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Hernando de Soto’s talk at UC Berkeley January 29, 2010

Posted by jasonized in event, ucberkeley.
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The Shining Path had cache because it protected to property rights of poor people in Peru—gave people a sense of security to their tenure

  • In cities then, 65% of people had control of land but no title
  • At the same time, a lot of people didn’t have business rights either—and so, a lot of liability

There were questions whether poor people in Peru even had beliefs in conventional land ownership

  • Turned out that communities had local knowledge and records of who owned what—so it wasn’t that people didn’t believe in formal conventions of land ownership

Formal titling destroyed Shining Path’s business—was an antiterror strategy at its heart (more…)

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Global Initatives at Haas October 30, 2008

Posted by jasonized in ucberkeley.
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From the site of Haas School of Business’ Global Initiatives:

Global Initiatives was founded in 2005 at the Haas School of Business by students with deep interests in international development in a wide range of sectors including Public Health, IT & Telecommunications, Energy, Financial Services, Education and Agriculture.

Realizing that UC Berkeley students are surrounded by some of the leading graduate programs in these fields, Global Initiatives is now focused on bringing together a network of graduate students interested in exploring the connection between development and enterprise.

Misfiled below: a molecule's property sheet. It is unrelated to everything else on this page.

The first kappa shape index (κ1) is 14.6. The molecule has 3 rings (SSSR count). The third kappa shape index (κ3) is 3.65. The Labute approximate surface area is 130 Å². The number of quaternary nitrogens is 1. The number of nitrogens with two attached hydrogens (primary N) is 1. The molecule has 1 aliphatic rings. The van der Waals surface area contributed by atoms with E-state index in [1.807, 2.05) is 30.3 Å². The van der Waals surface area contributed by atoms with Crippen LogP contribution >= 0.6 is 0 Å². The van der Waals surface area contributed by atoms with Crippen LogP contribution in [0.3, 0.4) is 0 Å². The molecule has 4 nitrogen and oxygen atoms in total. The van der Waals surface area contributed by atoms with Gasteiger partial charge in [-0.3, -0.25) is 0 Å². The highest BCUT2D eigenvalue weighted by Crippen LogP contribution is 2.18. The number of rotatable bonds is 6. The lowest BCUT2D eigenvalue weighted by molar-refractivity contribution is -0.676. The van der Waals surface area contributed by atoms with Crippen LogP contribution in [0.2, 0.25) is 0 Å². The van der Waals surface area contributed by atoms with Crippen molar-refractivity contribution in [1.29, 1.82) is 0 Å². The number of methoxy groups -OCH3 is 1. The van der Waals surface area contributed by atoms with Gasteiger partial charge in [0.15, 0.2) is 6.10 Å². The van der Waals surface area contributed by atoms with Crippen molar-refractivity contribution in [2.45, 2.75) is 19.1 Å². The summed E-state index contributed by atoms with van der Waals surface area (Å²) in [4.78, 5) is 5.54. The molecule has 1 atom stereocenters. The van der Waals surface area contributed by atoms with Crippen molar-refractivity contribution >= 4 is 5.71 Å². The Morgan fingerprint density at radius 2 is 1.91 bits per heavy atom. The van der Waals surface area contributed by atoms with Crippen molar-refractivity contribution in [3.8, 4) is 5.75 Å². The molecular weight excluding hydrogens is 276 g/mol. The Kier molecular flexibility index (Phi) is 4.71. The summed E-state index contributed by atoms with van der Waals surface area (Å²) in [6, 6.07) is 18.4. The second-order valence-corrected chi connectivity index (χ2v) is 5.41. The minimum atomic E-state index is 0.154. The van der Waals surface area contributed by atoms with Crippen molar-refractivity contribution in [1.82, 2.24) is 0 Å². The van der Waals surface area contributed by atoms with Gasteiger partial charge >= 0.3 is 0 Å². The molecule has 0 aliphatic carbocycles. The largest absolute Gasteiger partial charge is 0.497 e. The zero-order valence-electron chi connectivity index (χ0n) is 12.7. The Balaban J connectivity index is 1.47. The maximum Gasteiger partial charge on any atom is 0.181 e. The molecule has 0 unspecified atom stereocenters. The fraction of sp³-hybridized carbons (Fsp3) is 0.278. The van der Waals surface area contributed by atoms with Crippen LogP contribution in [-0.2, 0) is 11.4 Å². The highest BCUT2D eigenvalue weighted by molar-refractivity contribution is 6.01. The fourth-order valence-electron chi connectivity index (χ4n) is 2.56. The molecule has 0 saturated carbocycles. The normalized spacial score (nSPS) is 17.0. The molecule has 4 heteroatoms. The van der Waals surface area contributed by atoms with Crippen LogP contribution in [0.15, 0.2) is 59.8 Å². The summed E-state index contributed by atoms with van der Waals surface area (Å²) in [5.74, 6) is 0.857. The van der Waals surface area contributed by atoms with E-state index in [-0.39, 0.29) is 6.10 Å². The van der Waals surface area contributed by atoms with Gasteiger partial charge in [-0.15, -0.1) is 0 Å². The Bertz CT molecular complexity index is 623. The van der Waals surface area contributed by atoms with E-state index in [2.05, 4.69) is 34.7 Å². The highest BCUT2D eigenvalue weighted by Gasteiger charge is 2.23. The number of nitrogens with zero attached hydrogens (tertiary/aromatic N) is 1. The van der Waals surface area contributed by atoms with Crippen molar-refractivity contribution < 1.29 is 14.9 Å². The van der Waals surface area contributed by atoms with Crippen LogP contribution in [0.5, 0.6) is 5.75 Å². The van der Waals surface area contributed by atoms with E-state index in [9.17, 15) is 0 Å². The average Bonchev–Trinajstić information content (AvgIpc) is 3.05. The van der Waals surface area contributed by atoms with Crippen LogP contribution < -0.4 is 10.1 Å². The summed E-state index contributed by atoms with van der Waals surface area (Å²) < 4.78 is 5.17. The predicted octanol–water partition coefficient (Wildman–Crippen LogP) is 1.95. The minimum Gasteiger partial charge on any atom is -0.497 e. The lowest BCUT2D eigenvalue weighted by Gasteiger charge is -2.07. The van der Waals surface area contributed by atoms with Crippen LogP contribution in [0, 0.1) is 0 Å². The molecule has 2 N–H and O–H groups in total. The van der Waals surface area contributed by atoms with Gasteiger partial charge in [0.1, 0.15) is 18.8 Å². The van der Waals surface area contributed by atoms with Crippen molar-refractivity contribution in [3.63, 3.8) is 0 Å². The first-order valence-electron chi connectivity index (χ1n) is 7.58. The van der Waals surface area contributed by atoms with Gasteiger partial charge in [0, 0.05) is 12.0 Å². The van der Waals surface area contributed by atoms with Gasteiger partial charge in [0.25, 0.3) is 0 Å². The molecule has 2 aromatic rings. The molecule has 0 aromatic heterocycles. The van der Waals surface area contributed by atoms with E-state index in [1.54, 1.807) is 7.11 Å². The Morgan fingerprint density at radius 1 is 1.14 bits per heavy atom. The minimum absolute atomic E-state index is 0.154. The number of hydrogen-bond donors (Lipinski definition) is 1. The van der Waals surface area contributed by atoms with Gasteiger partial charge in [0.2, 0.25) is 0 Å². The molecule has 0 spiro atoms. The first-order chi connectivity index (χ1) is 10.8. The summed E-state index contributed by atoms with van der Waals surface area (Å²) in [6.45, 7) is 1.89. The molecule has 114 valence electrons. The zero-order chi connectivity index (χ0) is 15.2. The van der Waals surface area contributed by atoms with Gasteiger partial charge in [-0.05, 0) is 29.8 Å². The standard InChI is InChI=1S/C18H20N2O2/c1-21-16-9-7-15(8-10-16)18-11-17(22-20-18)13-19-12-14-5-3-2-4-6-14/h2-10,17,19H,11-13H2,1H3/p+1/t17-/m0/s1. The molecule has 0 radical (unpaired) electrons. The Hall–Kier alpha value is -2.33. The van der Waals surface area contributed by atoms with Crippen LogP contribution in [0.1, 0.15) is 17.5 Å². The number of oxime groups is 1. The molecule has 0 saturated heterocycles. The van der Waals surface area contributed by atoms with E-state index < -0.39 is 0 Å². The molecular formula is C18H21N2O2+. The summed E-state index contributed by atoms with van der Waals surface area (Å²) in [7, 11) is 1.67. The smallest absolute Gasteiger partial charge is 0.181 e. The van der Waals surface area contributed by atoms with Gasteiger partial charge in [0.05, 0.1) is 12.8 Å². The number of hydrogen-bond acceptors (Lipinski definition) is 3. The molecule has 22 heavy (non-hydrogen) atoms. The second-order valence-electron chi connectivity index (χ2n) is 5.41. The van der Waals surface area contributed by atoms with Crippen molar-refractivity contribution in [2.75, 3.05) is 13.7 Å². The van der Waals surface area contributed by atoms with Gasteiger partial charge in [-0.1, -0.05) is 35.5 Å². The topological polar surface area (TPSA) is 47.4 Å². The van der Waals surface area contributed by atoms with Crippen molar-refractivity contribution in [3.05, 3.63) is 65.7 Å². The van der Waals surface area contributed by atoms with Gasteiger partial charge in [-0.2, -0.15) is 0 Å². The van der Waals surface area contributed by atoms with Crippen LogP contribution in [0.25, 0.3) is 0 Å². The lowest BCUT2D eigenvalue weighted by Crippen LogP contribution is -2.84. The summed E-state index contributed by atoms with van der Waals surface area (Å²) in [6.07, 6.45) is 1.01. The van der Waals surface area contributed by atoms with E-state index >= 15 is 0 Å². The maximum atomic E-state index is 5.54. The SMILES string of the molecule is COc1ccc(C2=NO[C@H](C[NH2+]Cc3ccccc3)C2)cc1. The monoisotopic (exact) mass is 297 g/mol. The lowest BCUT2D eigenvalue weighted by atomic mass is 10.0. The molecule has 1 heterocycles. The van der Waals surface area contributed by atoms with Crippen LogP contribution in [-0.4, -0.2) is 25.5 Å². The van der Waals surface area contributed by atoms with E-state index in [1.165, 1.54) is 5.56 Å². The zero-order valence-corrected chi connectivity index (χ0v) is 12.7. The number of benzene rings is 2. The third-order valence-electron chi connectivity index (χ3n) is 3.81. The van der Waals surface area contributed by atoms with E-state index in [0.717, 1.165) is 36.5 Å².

Our aim to connect the Berkeley community with leading practitioners, researchers and specialists in related fields to understand current practices and explore future career opportunities. We still explore a variety of issues from bottom-of-the pyramid oriented organizations to the role of multinationals operating in emerging markets.

They sponsor the social enterprise and development courses and events at Haas. Check them out and sign up for their listserv!

Interview with Esther Duflo on randomized-control evaluations of development September 12, 2008

Posted by jasonized in Uncategorized.
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Here’s a great interview with Esther Duflo of MIT’s Poverty Action Lab. She really takes the time to make insightful answers to great questions, and if you’re at all interested in randomized-control evaluations of development programs, she’s pretty much one of the top practicioners worldwide.